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Why Leonardo’s last statue took 500 years to finish

Da Vinci died before he could complete his massive bronze sculpture of a horse, something that wouldn’t occur until the 20th century.

At the request of Ludovico Sforza, the future Duke of Milan, Leonardo da Vinci began working on a sculpture that would be the largest equestrian statue in the world in 1482. Leonardo made sketches of the horses in the Sforza stables, from which he designed a seven-metre-high clay model.

Leonardo wanted to cast the horse in a single operation and designed elaborate plaster molds to make that possible. In his innovative process, the inverted molds would be buried between two ovens, and molten bronze would fill them to cast the statue.

Studies of horses drawn by Leonardo da Vinci circa 1490, when he was planning “Il Gran Cavallo.” Collection of the Royal Library, Windsor Castle, Windsor, England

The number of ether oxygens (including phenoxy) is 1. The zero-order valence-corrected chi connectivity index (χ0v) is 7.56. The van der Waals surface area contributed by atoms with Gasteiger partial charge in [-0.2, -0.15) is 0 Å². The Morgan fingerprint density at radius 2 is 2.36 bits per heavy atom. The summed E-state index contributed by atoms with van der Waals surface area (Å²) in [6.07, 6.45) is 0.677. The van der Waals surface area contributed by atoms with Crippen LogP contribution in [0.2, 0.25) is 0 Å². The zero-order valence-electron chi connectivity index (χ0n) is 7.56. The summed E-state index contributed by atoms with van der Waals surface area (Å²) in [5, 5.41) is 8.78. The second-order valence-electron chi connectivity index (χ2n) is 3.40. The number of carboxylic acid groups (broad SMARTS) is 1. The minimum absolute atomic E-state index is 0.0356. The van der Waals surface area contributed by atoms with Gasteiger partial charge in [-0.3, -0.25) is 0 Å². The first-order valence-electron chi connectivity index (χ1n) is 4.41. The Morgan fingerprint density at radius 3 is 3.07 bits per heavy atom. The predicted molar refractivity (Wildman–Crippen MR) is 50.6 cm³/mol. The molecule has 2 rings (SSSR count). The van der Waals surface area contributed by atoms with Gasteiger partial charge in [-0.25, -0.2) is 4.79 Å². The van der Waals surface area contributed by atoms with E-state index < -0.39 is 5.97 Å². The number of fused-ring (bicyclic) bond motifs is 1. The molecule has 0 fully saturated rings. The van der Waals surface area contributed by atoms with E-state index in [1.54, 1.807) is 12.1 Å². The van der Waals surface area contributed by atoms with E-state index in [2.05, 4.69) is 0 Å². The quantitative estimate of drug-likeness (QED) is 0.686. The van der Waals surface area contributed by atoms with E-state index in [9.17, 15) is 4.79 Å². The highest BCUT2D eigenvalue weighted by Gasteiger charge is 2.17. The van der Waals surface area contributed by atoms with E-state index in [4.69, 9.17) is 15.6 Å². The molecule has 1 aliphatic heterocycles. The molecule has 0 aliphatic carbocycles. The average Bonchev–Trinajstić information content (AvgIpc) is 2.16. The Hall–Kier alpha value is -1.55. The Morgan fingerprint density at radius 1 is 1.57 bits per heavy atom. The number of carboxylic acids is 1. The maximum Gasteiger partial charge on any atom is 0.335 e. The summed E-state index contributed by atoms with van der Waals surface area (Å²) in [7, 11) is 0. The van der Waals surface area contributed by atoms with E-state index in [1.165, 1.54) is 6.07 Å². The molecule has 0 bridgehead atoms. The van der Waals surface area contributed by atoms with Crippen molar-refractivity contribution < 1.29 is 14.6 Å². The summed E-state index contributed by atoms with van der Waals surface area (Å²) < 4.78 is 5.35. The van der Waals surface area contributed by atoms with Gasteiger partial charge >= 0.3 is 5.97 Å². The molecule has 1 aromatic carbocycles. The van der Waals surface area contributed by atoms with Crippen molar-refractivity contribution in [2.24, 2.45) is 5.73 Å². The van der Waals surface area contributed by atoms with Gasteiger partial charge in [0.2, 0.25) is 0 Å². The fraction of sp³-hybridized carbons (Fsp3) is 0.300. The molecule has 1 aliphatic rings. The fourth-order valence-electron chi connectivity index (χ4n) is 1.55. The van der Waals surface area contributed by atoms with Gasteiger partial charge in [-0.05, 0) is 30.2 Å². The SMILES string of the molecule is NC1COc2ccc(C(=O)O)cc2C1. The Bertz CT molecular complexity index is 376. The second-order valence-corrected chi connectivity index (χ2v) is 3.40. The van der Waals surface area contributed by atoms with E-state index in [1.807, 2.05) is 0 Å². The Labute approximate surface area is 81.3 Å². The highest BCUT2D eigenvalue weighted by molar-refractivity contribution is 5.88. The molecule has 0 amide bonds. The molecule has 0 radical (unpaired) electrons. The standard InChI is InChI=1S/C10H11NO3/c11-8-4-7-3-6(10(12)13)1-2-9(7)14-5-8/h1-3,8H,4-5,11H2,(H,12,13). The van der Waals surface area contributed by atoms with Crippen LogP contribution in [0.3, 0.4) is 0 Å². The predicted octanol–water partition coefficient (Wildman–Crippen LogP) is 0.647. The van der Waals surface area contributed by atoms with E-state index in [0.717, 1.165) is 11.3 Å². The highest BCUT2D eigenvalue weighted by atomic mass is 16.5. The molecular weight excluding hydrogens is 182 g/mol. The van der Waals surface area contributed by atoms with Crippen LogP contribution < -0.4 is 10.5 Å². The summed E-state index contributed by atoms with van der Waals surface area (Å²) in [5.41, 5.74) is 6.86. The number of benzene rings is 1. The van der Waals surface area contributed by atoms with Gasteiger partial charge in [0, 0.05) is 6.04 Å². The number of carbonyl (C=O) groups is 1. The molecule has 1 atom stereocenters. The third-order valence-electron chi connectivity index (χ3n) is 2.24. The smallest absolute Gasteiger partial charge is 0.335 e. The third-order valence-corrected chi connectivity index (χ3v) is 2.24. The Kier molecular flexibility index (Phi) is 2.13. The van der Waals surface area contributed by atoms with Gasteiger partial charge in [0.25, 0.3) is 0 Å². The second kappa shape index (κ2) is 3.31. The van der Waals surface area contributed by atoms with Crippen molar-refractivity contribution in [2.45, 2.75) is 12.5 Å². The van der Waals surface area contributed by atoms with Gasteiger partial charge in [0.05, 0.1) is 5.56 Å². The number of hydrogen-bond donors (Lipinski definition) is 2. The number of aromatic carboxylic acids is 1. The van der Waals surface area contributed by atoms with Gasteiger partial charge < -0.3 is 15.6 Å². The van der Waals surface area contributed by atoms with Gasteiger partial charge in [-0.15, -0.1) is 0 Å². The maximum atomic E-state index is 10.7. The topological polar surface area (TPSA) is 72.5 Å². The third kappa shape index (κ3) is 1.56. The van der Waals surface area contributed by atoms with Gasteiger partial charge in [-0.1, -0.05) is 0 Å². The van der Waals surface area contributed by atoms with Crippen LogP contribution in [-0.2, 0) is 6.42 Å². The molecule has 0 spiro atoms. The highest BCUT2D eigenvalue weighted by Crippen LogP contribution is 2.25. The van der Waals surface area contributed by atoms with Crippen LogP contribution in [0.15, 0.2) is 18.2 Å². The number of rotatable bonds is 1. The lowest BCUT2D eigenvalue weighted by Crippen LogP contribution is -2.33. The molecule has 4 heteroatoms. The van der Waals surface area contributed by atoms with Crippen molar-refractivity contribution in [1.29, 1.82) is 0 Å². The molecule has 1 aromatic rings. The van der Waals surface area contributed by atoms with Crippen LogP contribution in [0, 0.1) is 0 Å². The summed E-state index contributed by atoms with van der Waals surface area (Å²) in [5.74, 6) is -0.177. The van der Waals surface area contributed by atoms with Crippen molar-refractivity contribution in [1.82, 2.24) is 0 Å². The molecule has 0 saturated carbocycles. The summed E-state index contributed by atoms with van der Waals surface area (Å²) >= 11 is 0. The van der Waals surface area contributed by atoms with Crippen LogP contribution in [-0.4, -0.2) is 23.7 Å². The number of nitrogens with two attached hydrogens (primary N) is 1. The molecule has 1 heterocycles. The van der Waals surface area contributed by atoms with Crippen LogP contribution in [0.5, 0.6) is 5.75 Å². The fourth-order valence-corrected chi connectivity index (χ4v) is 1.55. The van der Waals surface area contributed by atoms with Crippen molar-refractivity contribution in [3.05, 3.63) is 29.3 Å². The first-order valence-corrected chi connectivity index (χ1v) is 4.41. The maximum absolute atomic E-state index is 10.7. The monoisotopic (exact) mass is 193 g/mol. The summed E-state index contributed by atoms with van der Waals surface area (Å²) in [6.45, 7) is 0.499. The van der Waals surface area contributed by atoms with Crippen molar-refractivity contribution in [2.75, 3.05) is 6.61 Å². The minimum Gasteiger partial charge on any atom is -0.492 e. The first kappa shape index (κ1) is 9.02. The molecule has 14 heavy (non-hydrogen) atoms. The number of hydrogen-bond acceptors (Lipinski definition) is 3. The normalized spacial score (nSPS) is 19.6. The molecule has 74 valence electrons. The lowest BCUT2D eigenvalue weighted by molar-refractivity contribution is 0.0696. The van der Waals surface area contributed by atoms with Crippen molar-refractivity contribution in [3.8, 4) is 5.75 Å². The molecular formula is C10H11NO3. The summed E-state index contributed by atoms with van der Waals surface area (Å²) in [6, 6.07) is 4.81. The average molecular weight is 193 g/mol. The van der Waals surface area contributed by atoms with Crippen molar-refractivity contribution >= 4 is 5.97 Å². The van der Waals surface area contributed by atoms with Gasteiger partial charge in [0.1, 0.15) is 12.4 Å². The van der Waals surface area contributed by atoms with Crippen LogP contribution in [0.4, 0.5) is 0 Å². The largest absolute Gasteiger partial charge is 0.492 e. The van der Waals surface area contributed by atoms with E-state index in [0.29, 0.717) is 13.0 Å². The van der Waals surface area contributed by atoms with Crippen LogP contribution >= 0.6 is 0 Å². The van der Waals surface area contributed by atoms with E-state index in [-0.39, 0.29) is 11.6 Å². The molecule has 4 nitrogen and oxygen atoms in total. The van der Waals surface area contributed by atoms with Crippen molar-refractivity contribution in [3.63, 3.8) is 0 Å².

PHOTOGRAPH BY PRINT COLLECTOR/ALBUM

War versus art

The plans were set to create the giant horse, but war with France engulfed Milan in 1499. Sforza needed the bronze for weapons, not art, and the materials were diverted to forge cannons. The French defeated Milan, occupied Sforza's lands, and destroyed the clay horse. Leonardo’s drawings and plans survived, but the artist died in May 1519 before “Il Gran Cavallo” could be brought to life.

Gift horse

Roughly five hundred years later, inspired by a 1977 National Geographic article, “The Horse That Never Was,” American art patron Charles C. Dent made it his life’s work to erect the statue. Following Dent’s death in 1994, sculptor Nina Akamu carried out Leonardo’s plans and in 1999 unveiled a full-size, 15-ton bronze sculpture of the horse, which now stands in Milan, Italy. Five replicas of this version are also on display in museums worldwide.

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